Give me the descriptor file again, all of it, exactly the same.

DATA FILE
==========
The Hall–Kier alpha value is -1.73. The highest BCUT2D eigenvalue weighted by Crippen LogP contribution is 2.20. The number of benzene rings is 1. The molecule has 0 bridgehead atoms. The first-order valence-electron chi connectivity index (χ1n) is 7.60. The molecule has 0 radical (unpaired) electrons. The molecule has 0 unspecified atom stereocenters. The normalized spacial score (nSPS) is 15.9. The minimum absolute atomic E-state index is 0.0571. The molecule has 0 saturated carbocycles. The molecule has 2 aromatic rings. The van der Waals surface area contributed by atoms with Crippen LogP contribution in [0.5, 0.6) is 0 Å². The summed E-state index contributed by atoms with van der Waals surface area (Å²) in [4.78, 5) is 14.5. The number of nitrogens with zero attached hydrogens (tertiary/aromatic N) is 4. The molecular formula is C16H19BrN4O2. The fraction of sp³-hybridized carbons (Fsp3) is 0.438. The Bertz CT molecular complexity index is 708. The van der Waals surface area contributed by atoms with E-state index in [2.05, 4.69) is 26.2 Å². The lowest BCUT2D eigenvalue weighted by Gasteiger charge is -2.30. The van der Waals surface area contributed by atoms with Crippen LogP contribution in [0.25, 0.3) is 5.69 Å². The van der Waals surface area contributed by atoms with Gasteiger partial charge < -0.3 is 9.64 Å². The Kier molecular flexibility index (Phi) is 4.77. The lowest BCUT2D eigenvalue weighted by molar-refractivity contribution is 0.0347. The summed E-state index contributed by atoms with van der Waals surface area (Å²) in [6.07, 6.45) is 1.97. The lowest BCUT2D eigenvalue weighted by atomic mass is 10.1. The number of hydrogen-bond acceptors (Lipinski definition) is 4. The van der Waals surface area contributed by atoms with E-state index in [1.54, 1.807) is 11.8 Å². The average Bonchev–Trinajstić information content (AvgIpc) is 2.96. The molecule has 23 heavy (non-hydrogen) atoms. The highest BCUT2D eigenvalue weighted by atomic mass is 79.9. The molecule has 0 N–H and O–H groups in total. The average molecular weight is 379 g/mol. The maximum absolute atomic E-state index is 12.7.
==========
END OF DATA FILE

The Hall–Kier alpha value is -1.73. The highest BCUT2D eigenvalue weighted by Crippen LogP contribution is 2.20. The number of benzene rings is 1. The molecule has 0 bridgehead atoms. The first-order valence-electron chi connectivity index (χ1n) is 7.60. The molecule has 0 radical (unpaired) electrons. The molecule has 0 unspecified atom stereocenters. The normalized spacial score (nSPS) is 15.9. The minimum absolute atomic E-state index is 0.0571. The molecule has 0 saturated carbocycles. The molecule has 2 aromatic rings. The van der Waals surface area contributed by atoms with Crippen LogP contribution in [0.5, 0.6) is 0 Å². The summed E-state index contributed by atoms with van der Waals surface area (Å²) in [4.78, 5) is 14.5. The number of nitrogens with zero attached hydrogens (tertiary/aromatic N) is 4. The molecular formula is C16H19BrN4O2. The fraction of sp³-hybridized carbons (Fsp3) is 0.438. The Bertz CT molecular complexity index is 708. The van der Waals surface area contributed by atoms with E-state index in [2.05, 4.69) is 26.2 Å². The lowest BCUT2D eigenvalue weighted by Gasteiger charge is -2.30. The van der Waals surface area contributed by atoms with Crippen LogP contribution in [0.25, 0.3) is 5.69 Å². The van der Waals surface area contributed by atoms with Gasteiger partial charge < -0.3 is 9.64 Å². The Kier molecular flexibility index (Phi) is 4.77. The lowest BCUT2D eigenvalue weighted by molar-refractivity contribution is 0.0347. The summed E-state index contributed by atoms with van der Waals surface area (Å²) in [6.07, 6.45) is 1.97. The lowest BCUT2D eigenvalue weighted by atomic mass is 10.1. The number of hydrogen-bond acceptors (Lipinski definition) is 4. The van der Waals surface area contributed by atoms with E-state index in [1.54, 1.807) is 11.8 Å². The average Bonchev–Trinajstić information content (AvgIpc) is 2.96. The molecule has 23 heavy (non-hydrogen) atoms. The highest BCUT2D eigenvalue weighted by atomic mass is 79.9. The molecule has 0 N–H and O–H groups in total. The average molecular weight is 379 g/mol. The maximum absolute atomic E-state index is 12.7.